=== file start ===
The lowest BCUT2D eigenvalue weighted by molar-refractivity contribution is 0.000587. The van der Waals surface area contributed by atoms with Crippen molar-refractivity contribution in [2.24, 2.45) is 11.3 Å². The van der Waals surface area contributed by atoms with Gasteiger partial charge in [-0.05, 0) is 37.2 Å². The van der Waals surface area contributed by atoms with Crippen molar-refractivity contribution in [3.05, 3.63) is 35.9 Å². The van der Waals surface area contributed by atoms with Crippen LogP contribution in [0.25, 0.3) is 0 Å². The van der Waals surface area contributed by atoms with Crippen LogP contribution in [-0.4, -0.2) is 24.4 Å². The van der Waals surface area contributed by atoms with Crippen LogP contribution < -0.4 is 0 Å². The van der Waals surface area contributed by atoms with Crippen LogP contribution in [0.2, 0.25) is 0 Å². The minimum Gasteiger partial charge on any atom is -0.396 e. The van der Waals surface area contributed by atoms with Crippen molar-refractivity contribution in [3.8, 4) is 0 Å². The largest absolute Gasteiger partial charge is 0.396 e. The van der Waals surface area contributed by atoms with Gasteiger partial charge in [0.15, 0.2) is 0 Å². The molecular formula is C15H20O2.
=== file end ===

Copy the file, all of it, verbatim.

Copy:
The lowest BCUT2D eigenvalue weighted by molar-refractivity contribution is 0.000587. The van der Waals surface area contributed by atoms with Crippen molar-refractivity contribution in [2.24, 2.45) is 11.3 Å². The van der Waals surface area contributed by atoms with Gasteiger partial charge in [-0.05, 0) is 37.2 Å². The van der Waals surface area contributed by atoms with Crippen molar-refractivity contribution in [3.05, 3.63) is 35.9 Å². The van der Waals surface area contributed by atoms with Crippen LogP contribution in [0.25, 0.3) is 0 Å². The van der Waals surface area contributed by atoms with Crippen LogP contribution in [-0.4, -0.2) is 24.4 Å². The van der Waals surface area contributed by atoms with Crippen LogP contribution < -0.4 is 0 Å². The van der Waals surface area contributed by atoms with Crippen LogP contribution in [0.2, 0.25) is 0 Å². The minimum Gasteiger partial charge on any atom is -0.396 e. The van der Waals surface area contributed by atoms with Crippen molar-refractivity contribution in [3.8, 4) is 0 Å². The largest absolute Gasteiger partial charge is 0.396 e. The van der Waals surface area contributed by atoms with Gasteiger partial charge in [0.15, 0.2) is 0 Å². The molecular formula is C15H20O2.